Coffs, you're just magic in the morning
BLIMEY Coffs Harbour can be just magic in the mornings.
Coming from the Sunshine Coast, I'm no stranger to beautiful beaches and spectacular sunrises.
But you guys really know how to turn it on.
Watching the sun rise over the Jetty as joggers and cyclists zoom past is awe-inspiring.
Seeing our seniors and mums together having an early morning swim is a reminder to make the most of every day.
And where else can you walk out to an island so easily.
I took the opportunity to check out of a couple of the Solitary Islands, including the challenging climb of Muttonbird Island to get the blood pumping in the morning before heading into work at the Coffs Coast Advocate.
Coffs, as you all know, is full of history, including beautiful Aboriginal culture. It was great to see it reflected in the signage around the marine park.
I didn't realise the extent of the park until checking it out a bit further online.
It extends from Coffs to Sandon - about 75km of coastline - and covers more than 700 km2 from the high water mark to three nautical miles offshore.
Not only does it protect the island but large complex subtidal reefs, including Pimpernel Rock, a unique underwater pinnacle with high conservation value.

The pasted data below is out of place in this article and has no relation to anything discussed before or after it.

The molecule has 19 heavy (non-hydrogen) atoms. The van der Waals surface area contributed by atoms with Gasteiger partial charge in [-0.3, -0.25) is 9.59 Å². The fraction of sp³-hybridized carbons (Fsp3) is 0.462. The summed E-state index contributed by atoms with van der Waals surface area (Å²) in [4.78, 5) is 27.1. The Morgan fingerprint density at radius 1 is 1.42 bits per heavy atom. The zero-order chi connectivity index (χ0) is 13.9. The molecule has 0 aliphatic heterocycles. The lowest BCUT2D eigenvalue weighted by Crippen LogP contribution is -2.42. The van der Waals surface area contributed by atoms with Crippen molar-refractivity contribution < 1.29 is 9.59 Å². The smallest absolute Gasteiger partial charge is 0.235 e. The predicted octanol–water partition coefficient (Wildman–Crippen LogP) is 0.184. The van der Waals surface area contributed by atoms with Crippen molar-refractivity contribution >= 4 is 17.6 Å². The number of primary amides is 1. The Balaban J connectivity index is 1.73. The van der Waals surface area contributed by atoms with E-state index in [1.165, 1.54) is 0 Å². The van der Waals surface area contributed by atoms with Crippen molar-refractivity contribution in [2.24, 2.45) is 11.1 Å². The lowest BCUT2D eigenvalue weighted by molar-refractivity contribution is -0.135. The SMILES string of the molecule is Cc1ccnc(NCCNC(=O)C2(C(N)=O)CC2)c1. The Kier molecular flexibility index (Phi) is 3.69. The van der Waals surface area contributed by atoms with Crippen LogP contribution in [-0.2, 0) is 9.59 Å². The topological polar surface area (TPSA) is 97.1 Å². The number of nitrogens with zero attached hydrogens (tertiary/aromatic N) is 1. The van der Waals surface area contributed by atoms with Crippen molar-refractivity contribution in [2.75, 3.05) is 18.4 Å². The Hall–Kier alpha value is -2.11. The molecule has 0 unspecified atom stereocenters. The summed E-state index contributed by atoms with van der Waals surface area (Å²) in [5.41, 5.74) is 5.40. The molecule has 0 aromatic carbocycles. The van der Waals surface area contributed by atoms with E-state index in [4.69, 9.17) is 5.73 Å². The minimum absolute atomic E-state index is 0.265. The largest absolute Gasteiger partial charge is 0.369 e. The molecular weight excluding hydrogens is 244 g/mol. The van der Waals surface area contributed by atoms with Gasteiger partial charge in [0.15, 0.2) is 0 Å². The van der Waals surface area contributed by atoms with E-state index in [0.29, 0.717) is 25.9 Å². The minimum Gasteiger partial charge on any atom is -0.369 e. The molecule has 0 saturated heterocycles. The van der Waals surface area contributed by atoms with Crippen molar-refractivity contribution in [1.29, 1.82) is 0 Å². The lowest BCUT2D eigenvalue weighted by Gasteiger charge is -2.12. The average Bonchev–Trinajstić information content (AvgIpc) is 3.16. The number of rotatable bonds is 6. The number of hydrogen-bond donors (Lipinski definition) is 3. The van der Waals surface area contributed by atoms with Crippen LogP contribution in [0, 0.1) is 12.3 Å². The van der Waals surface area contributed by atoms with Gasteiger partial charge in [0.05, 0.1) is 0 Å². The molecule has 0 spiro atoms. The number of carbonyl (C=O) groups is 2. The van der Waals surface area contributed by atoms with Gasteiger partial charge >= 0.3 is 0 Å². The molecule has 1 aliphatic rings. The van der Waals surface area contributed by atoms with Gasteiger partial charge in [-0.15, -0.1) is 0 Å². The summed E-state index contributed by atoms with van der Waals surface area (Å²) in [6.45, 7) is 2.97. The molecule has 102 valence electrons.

According to Department of Primary Industries, the Solitary Islands Marine Park is unique because it contains:diverse habitats - estuaries, sandy beaches, intertidal rocky shores, sub-tidal reefs and open oceans;
It also had more than 550 reef fish, 90 hard coral and 600 molluscs (shelled animals) species have been observed throughout the park.
While North Solitary Island has the park's highest reef fish diversity, Anemone Bay, at the Island's northern end, is particularly diverse and supports the densest coverage of anemone and anemone fish world wide.
Will definitely have to return to go for a dive.
South Solitary is renowned for its large pelagic fish, turtles and is also rich in shelled animals, with many marine snails and slugs, especially on the western side. It is the northern most breeding site recorded for the giant cuttlefish.
The DPI says the park's northern estuaries are some of the state's most pristine, largely because the majority of adjacent land is located in Yuraygir National Park.
The local Aboriginal communities within the Gumbaynggirr Nation and Yaegl Nation have strong cultural links with the marine park and are actively involved in conservation planning.
It really is a magic place - especially in the early morning - and late in the day.
Wish we had daylight saving in Queensland.